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These days, Ace Aura owns a distinct sound that has yet to be truly emulated by another artist. “The way I try to work with my music is by combining heaviness with melody — but usually when a lot of artists do that, they’ll have melodic sections of music and heavy sections of music. I try to combine those elements into one thing: a very heavy melodic sound.”

Armed with his marching band chops and a trailblazing approach to dance music, Ace Aura knows exactly what he wants to create. “I try to express. I don’t know if this is me trying to invent depth where there isn’t any, but I’m trying to express all sides of myself in my music. Part of that is the light and dark nature of things being combined into one element.” It’s common for music writers and enthusiasts to try to describe Ace Aura’s style, but Eric excels in painting a picture through his own words. “I think there’s a lot in dubstep where it’s just super dark and heavy, but whenever we get to the lighter side of things, it’s usually just a lot of chord stacks. It’s not very intense to me — I want to create an intensity of light.”

One driving force of Ace Aura’s production style is his faith and relationship with God. While releases like 2017’s Exodus EP and 2018’s “Tongues of Fire” are direct references to the Bible, Ace Aura’s latest work demonstrates the difference between showing versus telling. “I take influences from my life and relationship with God and how that’s shifted over time and incorporate that in my music symbolically. My track “Coma” was symbolic of a moment where I felt a really big shift in my life. I felt more awake and I tried to express that through music. For a long time, the way I was raised led me to think and feel certain ways about myself and my ability as a person. I think realizing that and spending time in prayer really helped, so I wrote a song based on that.”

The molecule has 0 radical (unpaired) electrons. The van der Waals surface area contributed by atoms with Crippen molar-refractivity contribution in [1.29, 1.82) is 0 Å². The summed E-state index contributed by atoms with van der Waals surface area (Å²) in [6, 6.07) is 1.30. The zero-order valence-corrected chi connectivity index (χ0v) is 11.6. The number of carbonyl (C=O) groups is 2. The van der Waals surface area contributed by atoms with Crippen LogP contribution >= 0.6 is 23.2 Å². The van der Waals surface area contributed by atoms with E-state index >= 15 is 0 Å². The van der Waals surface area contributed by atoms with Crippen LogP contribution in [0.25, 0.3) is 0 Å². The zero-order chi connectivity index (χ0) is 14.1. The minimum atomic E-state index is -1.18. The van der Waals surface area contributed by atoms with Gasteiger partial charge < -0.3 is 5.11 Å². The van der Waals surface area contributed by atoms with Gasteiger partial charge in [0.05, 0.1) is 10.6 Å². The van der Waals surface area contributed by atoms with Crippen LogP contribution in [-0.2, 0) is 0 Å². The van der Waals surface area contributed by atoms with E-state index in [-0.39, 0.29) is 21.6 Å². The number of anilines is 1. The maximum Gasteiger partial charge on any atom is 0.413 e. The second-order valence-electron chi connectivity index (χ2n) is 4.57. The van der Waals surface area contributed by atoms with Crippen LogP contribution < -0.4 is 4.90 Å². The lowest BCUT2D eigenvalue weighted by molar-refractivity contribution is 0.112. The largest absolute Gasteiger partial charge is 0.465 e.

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It all began to happen when he accomplished his first major career milestone: signing with United Talent Agency. Just before the COVID-19 pandemic, Ace Aura was set to embark on his first tour — and he narrowly missed it due to cancellation. As Eric continues to tell the story, his face lights up: “Days later, my manager gets an email from an agent with UTA. He goes, ‘Hey, I was on SoundCloud — I stumbled across Ace Aura and I really liked his stuff. Does he have a booking agent?’ Then they get on a call, discuss details and all that, and I end up signing with them.”

Ace Aura says this was the moment that pushed him to pursue music full time, something he worried about due to the ongoing pandemic and completing his computer science degree. “The timing of that was literally perfect,” he laughs. I ask how he got through that tough time between the tour cancellation and his signing.

“If it was meant to be, if it was God’s purpose for me to be touring as an artist, it would happen somehow,” he answers. “And even if the timing wasn’t exactly what I envisioned, I knew it would happen in the way God wanted it to. That was something I leaned on and that helped me get through it without collapsing.”

Jordan Mafi is a freelance writer and a Curator at Beatport. Find her on Twitter.